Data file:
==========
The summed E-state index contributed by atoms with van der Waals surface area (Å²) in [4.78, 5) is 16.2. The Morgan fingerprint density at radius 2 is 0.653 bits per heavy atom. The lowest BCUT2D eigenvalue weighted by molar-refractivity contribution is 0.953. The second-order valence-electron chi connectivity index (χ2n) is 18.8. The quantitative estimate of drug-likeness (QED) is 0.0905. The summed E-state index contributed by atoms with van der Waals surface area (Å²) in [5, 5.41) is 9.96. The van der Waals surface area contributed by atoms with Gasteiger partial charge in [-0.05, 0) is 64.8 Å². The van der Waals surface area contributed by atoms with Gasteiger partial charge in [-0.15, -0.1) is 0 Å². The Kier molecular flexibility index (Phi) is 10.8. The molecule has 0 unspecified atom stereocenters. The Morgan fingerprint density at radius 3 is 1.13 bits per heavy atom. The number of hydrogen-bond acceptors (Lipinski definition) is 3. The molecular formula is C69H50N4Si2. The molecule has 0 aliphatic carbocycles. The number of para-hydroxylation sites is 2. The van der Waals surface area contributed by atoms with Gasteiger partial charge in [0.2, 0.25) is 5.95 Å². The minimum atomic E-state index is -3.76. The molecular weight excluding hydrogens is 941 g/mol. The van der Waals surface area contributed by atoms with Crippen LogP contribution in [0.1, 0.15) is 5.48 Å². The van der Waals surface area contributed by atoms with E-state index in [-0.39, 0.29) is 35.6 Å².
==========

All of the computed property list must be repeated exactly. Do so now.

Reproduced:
The summed E-state index contributed by atoms with van der Waals surface area (Å²) in [4.78, 5) is 16.2. The Morgan fingerprint density at radius 2 is 0.653 bits per heavy atom. The lowest BCUT2D eigenvalue weighted by molar-refractivity contribution is 0.953. The second-order valence-electron chi connectivity index (χ2n) is 18.8. The quantitative estimate of drug-likeness (QED) is 0.0905. The summed E-state index contributed by atoms with van der Waals surface area (Å²) in [5, 5.41) is 9.96. The van der Waals surface area contributed by atoms with Gasteiger partial charge in [-0.05, 0) is 64.8 Å². The van der Waals surface area contributed by atoms with Gasteiger partial charge in [-0.15, -0.1) is 0 Å². The Kier molecular flexibility index (Phi) is 10.8. The molecule has 0 unspecified atom stereocenters. The Morgan fingerprint density at radius 3 is 1.13 bits per heavy atom. The number of hydrogen-bond acceptors (Lipinski definition) is 3. The molecular formula is C69H50N4Si2. The molecule has 0 aliphatic carbocycles. The number of para-hydroxylation sites is 2. The van der Waals surface area contributed by atoms with Gasteiger partial charge in [0.2, 0.25) is 5.95 Å². The minimum atomic E-state index is -3.76. The molecular weight excluding hydrogens is 941 g/mol. The van der Waals surface area contributed by atoms with Crippen LogP contribution in [0.1, 0.15) is 5.48 Å². The van der Waals surface area contributed by atoms with E-state index in [-0.39, 0.29) is 35.6 Å².